Latest Roald Amundsen Stories
Norwegian explorer Roald Amundsen might have been the first person to reach the South Pole, but an international team of scientists has discovered that he was actually beaten to his destination – by industrial air pollution.
Thanks to Internet search giant Google’s controversial Street View imaging system you can now take a virtual tour of the vast icy, desolate landscape right on your desktop.
Explorers, scientists, and the prime minister of Norway gathered at the South Pole Wednesday to commemorate the 100th anniversary of the date that Norwegian explorer Roald Amundsen became the first man to ever lead a successful expedition to the Antarctic site.
January 17th marks the 99th anniversary of Robert Falcon Scott's bittersweet conquest of the South Pole.
A race to the South Pole has been something of a replay of the first historic one, with a Norwegian team defeating a British team. Rune Malterud and Stian Aker of Team Missing Link, both members of the Norwegian military, finished the race Wednesday, the Daily Telegraph reported.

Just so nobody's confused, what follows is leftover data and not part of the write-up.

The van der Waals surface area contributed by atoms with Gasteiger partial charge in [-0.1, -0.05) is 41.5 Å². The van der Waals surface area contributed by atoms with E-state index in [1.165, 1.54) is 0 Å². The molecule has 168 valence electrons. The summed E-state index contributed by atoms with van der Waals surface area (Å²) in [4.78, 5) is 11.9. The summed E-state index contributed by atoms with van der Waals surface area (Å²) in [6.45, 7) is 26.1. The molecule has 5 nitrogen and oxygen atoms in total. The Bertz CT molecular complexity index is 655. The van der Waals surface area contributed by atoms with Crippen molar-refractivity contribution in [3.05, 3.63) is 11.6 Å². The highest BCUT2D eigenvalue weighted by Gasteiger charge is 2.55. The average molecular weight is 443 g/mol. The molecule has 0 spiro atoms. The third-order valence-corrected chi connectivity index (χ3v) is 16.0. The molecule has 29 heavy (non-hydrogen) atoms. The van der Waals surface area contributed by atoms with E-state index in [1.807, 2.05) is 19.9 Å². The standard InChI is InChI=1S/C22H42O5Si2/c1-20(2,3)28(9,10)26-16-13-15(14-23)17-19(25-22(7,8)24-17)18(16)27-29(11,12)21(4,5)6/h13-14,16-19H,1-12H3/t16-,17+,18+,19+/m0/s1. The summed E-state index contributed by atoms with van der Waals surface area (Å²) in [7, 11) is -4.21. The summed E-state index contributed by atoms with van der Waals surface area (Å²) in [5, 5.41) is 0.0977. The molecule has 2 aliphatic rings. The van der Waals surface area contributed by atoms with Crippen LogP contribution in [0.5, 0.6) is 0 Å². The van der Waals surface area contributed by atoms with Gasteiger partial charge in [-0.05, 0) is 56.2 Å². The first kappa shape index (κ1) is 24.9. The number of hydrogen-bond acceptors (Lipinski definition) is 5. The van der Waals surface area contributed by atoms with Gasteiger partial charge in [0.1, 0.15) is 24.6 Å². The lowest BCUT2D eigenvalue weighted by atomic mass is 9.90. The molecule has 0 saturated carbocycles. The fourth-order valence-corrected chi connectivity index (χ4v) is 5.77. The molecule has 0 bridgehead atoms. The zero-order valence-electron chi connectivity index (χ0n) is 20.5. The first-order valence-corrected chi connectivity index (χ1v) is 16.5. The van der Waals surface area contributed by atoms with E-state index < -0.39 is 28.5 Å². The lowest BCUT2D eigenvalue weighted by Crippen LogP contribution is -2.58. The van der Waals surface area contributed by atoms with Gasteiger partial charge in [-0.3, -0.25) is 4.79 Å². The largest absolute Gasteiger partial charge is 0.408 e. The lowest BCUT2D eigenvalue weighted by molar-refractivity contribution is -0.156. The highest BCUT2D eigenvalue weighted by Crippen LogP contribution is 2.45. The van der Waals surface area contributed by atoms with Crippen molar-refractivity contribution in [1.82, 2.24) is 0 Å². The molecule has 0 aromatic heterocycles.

Roald Amundsen was a Norwegian explorer that was known for his expeditions into polar regions. He is best known for his discovery of the South Pole, being the first recognized explorer to reach the North Pole, and being the first explorer to travel along the Northwest Passage. He was born to Jens Amundsen and Hanna Sahlqvist in July of 1872. His family owned and managed a number of ships, but his mother did not want him to join the family trade, encouraging him to become a doctor. Amundsen...
The Amundsen-Scott South Pole Station is a U.S. research facility based at the South Pole, in Antarctica. It is the southernmost continually inhabited place on the planet. Its name honors Roald Amundsen who reached the South Pole in December 1911, and Robert F. Scott who reached the South Pole in January 1912. The station was constructed in 1956 to support the International Geophysical Year in 1957. It has been continuously occupied since then. It currently lies within 330 feet of the...